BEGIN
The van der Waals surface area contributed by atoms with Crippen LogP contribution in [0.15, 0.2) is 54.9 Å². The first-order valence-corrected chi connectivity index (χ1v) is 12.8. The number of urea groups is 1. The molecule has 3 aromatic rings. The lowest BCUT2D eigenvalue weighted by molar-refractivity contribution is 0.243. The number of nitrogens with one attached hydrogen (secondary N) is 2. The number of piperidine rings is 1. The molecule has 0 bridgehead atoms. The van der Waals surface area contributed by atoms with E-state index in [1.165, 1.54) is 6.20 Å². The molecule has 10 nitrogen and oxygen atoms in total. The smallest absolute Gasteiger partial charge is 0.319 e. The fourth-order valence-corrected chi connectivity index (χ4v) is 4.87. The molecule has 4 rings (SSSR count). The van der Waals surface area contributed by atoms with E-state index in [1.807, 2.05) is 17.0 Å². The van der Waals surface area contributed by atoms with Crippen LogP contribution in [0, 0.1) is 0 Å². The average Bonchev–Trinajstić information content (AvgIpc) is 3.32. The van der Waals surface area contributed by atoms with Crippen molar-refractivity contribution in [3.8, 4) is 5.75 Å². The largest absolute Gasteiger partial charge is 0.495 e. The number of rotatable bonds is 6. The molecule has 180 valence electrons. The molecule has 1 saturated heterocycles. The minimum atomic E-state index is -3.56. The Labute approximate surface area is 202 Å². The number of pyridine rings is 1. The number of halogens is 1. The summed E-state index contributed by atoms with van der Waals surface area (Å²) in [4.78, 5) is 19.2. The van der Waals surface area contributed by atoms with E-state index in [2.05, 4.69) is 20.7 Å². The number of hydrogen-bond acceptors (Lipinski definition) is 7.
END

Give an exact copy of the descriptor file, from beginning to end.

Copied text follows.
The van der Waals surface area contributed by atoms with Crippen LogP contribution in [0.15, 0.2) is 54.9 Å². The first-order valence-corrected chi connectivity index (χ1v) is 12.8. The number of urea groups is 1. The molecule has 3 aromatic rings. The lowest BCUT2D eigenvalue weighted by molar-refractivity contribution is 0.243. The number of nitrogens with one attached hydrogen (secondary N) is 2. The number of piperidine rings is 1. The molecule has 0 bridgehead atoms. The van der Waals surface area contributed by atoms with E-state index in [1.165, 1.54) is 6.20 Å². The molecule has 10 nitrogen and oxygen atoms in total. The smallest absolute Gasteiger partial charge is 0.319 e. The fourth-order valence-corrected chi connectivity index (χ4v) is 4.87. The molecule has 4 rings (SSSR count). The van der Waals surface area contributed by atoms with E-state index in [1.807, 2.05) is 17.0 Å². The van der Waals surface area contributed by atoms with Crippen LogP contribution in [0, 0.1) is 0 Å². The average Bonchev–Trinajstić information content (AvgIpc) is 3.32. The van der Waals surface area contributed by atoms with Crippen molar-refractivity contribution in [3.8, 4) is 5.75 Å². The largest absolute Gasteiger partial charge is 0.495 e. The number of rotatable bonds is 6. The molecule has 180 valence electrons. The molecule has 1 saturated heterocycles. The minimum atomic E-state index is -3.56. The Labute approximate surface area is 202 Å². The number of pyridine rings is 1. The number of halogens is 1. The summed E-state index contributed by atoms with van der Waals surface area (Å²) in [4.78, 5) is 19.2. The van der Waals surface area contributed by atoms with E-state index in [2.05, 4.69) is 20.7 Å². The number of hydrogen-bond acceptors (Lipinski definition) is 7.